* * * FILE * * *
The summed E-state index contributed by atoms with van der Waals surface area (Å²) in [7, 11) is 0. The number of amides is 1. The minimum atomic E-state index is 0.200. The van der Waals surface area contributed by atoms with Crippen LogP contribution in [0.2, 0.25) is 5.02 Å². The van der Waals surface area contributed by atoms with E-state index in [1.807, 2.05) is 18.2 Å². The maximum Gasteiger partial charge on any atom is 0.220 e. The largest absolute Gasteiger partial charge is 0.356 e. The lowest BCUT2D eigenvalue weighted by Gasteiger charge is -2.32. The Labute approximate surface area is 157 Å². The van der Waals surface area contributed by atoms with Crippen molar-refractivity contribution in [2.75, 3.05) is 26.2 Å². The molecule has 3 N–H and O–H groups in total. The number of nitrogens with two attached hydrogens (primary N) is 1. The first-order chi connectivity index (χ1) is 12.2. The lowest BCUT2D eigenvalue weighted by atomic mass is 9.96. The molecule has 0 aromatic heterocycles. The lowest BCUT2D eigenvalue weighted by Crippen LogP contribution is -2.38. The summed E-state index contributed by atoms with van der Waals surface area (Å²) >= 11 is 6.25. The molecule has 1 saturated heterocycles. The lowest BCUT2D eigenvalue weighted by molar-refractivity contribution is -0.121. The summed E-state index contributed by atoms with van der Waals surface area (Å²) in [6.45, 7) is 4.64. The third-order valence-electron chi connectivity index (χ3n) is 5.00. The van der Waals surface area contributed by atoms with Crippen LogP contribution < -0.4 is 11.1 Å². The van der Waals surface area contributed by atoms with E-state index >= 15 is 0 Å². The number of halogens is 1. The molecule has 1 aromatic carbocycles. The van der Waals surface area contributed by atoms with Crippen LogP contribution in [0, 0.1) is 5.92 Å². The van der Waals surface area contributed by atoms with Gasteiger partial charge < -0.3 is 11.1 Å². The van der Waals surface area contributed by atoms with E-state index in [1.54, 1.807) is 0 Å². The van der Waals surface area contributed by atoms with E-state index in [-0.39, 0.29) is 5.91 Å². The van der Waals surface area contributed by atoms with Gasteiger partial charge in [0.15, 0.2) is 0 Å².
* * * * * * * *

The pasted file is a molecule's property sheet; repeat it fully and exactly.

The summed E-state index contributed by atoms with van der Waals surface area (Å²) in [7, 11) is 0. The number of amides is 1. The minimum atomic E-state index is 0.200. The van der Waals surface area contributed by atoms with Crippen LogP contribution in [0.2, 0.25) is 5.02 Å². The van der Waals surface area contributed by atoms with E-state index in [1.807, 2.05) is 18.2 Å². The maximum Gasteiger partial charge on any atom is 0.220 e. The largest absolute Gasteiger partial charge is 0.356 e. The lowest BCUT2D eigenvalue weighted by Gasteiger charge is -2.32. The Labute approximate surface area is 157 Å². The van der Waals surface area contributed by atoms with Crippen molar-refractivity contribution in [2.75, 3.05) is 26.2 Å². The molecule has 3 N–H and O–H groups in total. The number of nitrogens with two attached hydrogens (primary N) is 1. The first-order chi connectivity index (χ1) is 12.2. The lowest BCUT2D eigenvalue weighted by atomic mass is 9.96. The molecule has 0 aromatic heterocycles. The lowest BCUT2D eigenvalue weighted by Crippen LogP contribution is -2.38. The summed E-state index contributed by atoms with van der Waals surface area (Å²) >= 11 is 6.25. The molecule has 1 saturated heterocycles. The lowest BCUT2D eigenvalue weighted by molar-refractivity contribution is -0.121. The summed E-state index contributed by atoms with van der Waals surface area (Å²) in [6.45, 7) is 4.64. The third-order valence-electron chi connectivity index (χ3n) is 5.00. The van der Waals surface area contributed by atoms with Crippen LogP contribution < -0.4 is 11.1 Å². The van der Waals surface area contributed by atoms with E-state index >= 15 is 0 Å². The number of halogens is 1. The molecule has 1 aromatic carbocycles. The van der Waals surface area contributed by atoms with Crippen LogP contribution in [0, 0.1) is 5.92 Å². The van der Waals surface area contributed by atoms with Gasteiger partial charge < -0.3 is 11.1 Å². The van der Waals surface area contributed by atoms with E-state index in [1.54, 1.807) is 0 Å². The van der Waals surface area contributed by atoms with E-state index in [-0.39, 0.29) is 5.91 Å². The van der Waals surface area contributed by atoms with Gasteiger partial charge in [0.15, 0.2) is 0 Å².